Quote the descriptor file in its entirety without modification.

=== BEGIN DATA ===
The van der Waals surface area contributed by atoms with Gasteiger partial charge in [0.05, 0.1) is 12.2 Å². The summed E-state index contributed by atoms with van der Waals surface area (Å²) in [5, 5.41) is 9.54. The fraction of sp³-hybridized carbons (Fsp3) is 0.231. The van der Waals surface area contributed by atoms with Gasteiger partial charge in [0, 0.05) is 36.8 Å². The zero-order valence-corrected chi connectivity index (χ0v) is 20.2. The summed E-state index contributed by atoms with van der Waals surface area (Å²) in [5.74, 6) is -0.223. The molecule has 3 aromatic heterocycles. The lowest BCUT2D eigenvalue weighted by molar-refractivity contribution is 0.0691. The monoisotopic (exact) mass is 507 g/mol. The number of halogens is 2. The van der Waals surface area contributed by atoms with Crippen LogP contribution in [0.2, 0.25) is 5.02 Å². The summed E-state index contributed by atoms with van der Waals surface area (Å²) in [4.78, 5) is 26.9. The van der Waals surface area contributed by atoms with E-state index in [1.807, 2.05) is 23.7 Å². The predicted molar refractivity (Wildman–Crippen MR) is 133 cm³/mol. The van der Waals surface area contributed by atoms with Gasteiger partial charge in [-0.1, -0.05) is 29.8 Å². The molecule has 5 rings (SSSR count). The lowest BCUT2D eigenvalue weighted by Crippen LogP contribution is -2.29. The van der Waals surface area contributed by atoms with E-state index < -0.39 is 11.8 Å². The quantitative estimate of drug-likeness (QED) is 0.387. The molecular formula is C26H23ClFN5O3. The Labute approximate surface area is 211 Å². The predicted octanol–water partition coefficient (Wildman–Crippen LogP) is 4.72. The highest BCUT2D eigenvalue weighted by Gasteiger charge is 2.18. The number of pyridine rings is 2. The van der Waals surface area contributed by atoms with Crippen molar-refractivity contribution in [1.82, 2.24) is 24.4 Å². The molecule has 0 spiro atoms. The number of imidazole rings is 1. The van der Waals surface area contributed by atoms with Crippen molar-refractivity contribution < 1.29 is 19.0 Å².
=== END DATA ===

The van der Waals surface area contributed by atoms with Gasteiger partial charge in [0.05, 0.1) is 12.2 Å². The summed E-state index contributed by atoms with van der Waals surface area (Å²) in [5, 5.41) is 9.54. The fraction of sp³-hybridized carbons (Fsp3) is 0.231. The van der Waals surface area contributed by atoms with Gasteiger partial charge in [0, 0.05) is 36.8 Å². The zero-order valence-corrected chi connectivity index (χ0v) is 20.2. The summed E-state index contributed by atoms with van der Waals surface area (Å²) in [5.74, 6) is -0.223. The molecule has 3 aromatic heterocycles. The lowest BCUT2D eigenvalue weighted by molar-refractivity contribution is 0.0691. The monoisotopic (exact) mass is 507 g/mol. The number of halogens is 2. The van der Waals surface area contributed by atoms with Crippen LogP contribution in [0.2, 0.25) is 5.02 Å². The summed E-state index contributed by atoms with van der Waals surface area (Å²) in [4.78, 5) is 26.9. The van der Waals surface area contributed by atoms with E-state index in [1.807, 2.05) is 23.7 Å². The predicted molar refractivity (Wildman–Crippen MR) is 133 cm³/mol. The van der Waals surface area contributed by atoms with Gasteiger partial charge in [-0.1, -0.05) is 29.8 Å². The molecule has 5 rings (SSSR count). The lowest BCUT2D eigenvalue weighted by Crippen LogP contribution is -2.29. The van der Waals surface area contributed by atoms with E-state index < -0.39 is 11.8 Å². The quantitative estimate of drug-likeness (QED) is 0.387. The molecular formula is C26H23ClFN5O3. The Labute approximate surface area is 211 Å². The predicted octanol–water partition coefficient (Wildman–Crippen LogP) is 4.72. The highest BCUT2D eigenvalue weighted by Gasteiger charge is 2.18. The number of pyridine rings is 2. The van der Waals surface area contributed by atoms with Crippen molar-refractivity contribution in [1.82, 2.24) is 24.4 Å². The molecule has 0 spiro atoms. The number of imidazole rings is 1. The van der Waals surface area contributed by atoms with Crippen molar-refractivity contribution < 1.29 is 19.0 Å².